The most recent UK policy guidance does not refer to the above-mentioned case of the Supreme Court but states:

When considering what to accept or reject, decision makers will have to consider facts supported by evidence which will inspire varying degrees of confidence. As originally noted in the case of Kaja this will mean considering: [...] parts of the evidence which on any standard (i.e. up to and including the criminal court standard of proof: ‘beyond reasonable doubt’) were to be believed or not to be believed. Of other parts, the best that might be said of them was that they were more likely than not (i.e. the civil court standard of proof of – ‘probably true’). Of other parts it might be said that there was a doubt (i.e.the fact cannot be rejected as beyond reasonable doubt false, but cannot be accepted as either beyond reasonable doubt true or probably true). [...] It is clear that facts which are ‘beyond reasonable doubt’true and ‘probably’ true should be accepted, and facts which are ‘beyond reasonable doubt’ false should be rejected.116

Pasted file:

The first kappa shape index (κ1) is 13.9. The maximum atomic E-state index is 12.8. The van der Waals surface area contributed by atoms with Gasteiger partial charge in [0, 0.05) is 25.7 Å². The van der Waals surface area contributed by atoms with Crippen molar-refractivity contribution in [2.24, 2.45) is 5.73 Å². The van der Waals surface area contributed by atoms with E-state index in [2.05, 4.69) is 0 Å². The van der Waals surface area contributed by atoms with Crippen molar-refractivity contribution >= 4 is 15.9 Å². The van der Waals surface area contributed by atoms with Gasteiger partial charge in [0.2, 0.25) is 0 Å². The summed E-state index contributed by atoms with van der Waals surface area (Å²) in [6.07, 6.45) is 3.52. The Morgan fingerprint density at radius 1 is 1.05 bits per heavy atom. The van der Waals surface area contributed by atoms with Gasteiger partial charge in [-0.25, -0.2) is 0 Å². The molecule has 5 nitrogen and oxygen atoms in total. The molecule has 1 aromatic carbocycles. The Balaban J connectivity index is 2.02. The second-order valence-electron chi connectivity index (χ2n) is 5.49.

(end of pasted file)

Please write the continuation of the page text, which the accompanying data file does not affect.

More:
With regards to facts about which there is some doubt, the updated guidance refers to the case law that specifies that, unless completely disproved, evidence should be given some weight: “the case of Karanakaran established that decision makers should not ignore facts which were in doubt (or uncertain) but rather consider that: ‘everything capable of having a bearing has to be given the weight great or little, due to it’ (Lord Justice Sedley).117

Other legal jurisdictions have endorsed the broad approach stipulated by the UK courts and policy guidance.118


102 Koyazia Kaja v Secretary of State for the Home Department [1994] UKIAT 11038, 10 June 1994. LJ Brook at p. 10 in Karanakaran v Secretary of State for the Home Department [2000] EWCA Civ. 11, 25 January 2000, 3 All E.R 449. However, it should be noted that there was a dissenting opinion expressed by R E Maddison to the effect that historical facts should not be accepted on a standard lower than balance of probabilities. Furthermore: “confusion is introduced by a disinclination to distinguish between the standard to be adopted for the assessment of facts relating to events in the past, which either did or did not occur, and the possibility of events occurring in the future, where obviously there is a wider area of uncertainty.”